- Digital rectal examination (DRE): This is usually a routine test performed by urologists on older men. In this test, your doctor inserts a gloved and lubricated finger into the rectum to try to feel the prostate. They will try to identify any lumps or nodules, assess how firm the gland is, and estimate its size. The test might be a little uncomfortable, however, it’s not painful and provides your doctor with very important information.
- Prostate-specific antigen (PSA) testing: PSA is a molecule produced by the prostate gland and it helps doctors know if there are any prostate problems. PSA normally rises as men age and it can also be elevated in most prostate problems, like benign prostatic hyperplasia, prostatitis, and prostate cancer. An elevated PSA level might warrant further testing.
- Transrectal prostate biopsy: If your doctor suspects that you might have prostate cancer based on the DRE and PSA level, he/she might order a prostate biopsy. The biopsy is taken using a thin catheter inserted through the rectum under ultrasound guidance and the tissue samples are then sent to the lab for testing. The pathologist will determine the “Gleason Score” of the tissue, which is a score based on the appearance and characteristics of the biopsied prostate cells. The Gleason score is correlated with your PSA level to determine how aggressive your prostate cancer is.
- Imaging tests: Your doctor might order an MRI, CT, or bone scan to check the extension of your prostate cancer and see if there is any metastasis.
In most cases, prostate cancer is non-aggressive and grows very slowly, so screening is not usually mandatory, especially since PSA levels can indicate a wide range of prostate problems, or even non at all. This could lead to a higher likelihood of misdiagnosis and unnecessary treatment of prostate cancer. Therefore, most authorities recommend leaving the choice of whether to screen or not to the patient’s personal preference after discussing the risks and benefits of screening with their urologist.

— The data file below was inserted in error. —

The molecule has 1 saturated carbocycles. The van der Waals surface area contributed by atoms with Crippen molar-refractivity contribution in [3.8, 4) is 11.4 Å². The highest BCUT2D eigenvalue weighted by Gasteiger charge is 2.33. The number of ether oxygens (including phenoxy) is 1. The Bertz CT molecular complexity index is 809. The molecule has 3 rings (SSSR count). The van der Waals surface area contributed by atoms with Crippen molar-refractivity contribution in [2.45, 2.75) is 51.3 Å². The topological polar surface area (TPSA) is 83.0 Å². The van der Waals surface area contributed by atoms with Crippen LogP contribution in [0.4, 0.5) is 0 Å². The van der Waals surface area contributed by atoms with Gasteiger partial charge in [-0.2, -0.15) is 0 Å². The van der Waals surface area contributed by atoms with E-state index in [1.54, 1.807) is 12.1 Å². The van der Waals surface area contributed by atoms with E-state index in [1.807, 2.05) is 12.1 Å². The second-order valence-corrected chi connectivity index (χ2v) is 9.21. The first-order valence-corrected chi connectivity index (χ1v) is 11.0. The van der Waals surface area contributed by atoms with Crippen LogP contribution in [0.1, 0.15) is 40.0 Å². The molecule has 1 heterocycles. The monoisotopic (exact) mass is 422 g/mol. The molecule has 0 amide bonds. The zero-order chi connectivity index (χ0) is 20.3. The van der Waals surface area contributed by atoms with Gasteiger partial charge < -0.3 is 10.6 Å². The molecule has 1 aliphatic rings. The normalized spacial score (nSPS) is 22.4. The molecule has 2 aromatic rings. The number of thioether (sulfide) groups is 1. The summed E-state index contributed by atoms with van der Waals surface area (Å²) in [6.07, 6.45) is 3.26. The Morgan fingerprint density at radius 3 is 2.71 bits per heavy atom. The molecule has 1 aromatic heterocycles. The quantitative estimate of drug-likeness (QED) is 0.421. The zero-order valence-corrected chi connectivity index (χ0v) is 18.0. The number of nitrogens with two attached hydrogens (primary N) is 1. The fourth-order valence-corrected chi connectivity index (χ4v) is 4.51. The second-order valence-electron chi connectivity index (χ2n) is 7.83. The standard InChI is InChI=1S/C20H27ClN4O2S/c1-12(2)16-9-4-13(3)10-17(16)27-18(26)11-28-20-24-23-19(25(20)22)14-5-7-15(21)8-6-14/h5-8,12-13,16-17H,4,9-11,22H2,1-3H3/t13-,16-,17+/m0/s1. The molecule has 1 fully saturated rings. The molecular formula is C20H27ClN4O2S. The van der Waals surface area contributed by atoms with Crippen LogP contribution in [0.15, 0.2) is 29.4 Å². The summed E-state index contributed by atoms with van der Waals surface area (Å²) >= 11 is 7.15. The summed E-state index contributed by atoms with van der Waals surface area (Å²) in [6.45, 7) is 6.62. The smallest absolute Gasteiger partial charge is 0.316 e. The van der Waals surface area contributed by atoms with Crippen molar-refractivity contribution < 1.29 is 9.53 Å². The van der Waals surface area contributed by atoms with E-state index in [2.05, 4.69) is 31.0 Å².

Once prostate cancer has been confirmed, your doctor will discuss a treatment plan with you, and it will mainly be based on your age, health, and Gleason score. In many cases where the prostate cancer is found to be non-aggressive, your doctor might recommend watchful waiting. This means that you will receive no treatment, and instead will come in regularly for check-ups to make sure that the cancer is not progressing. If at any point the prostate cancer is found to be progressing, your doctor will start you on a treatment plan. Prostate cancer treatment can involve one or more of the following:
- Surgery: surgical removal of the prostate and surrounding lymph nodes can be done. The surgery is called “radical prostatectomy”. It can be performed by traditional surgery, laparoscopic surgery, or robot-assisted surgery.
- Radiation therapy: In some cases, radiation therapy might be considered in addition to surgery. There are several forms that include external beam radiation, brachytherapy, and stereotactic radiotherapy.
- Hormone therapy: Drugs that suppress testosterone might be prescribed and they can reduce the tumor size and slow its growing
- Chemotherapy: Different pharmacological agents might be prescribed to treat prostate cancer
- Immunotherapy: Drugs that stimulate the immune system to kill cancer cells
In most cases, prostate cancer is slow-growing and not aggressive, however, it needs constant monitoring. If the cancer is detected early and proper treatment is initiated, the prognosis is usually favorable. If the diagnosis is delayed and the prostate cancer is aggressive, it might spread to other regions of the body, which might affect the treatment outcome. In any case, you should be aware of the symptoms of prostate cancer and never delay checking up with your physician if any concerning symptoms arise.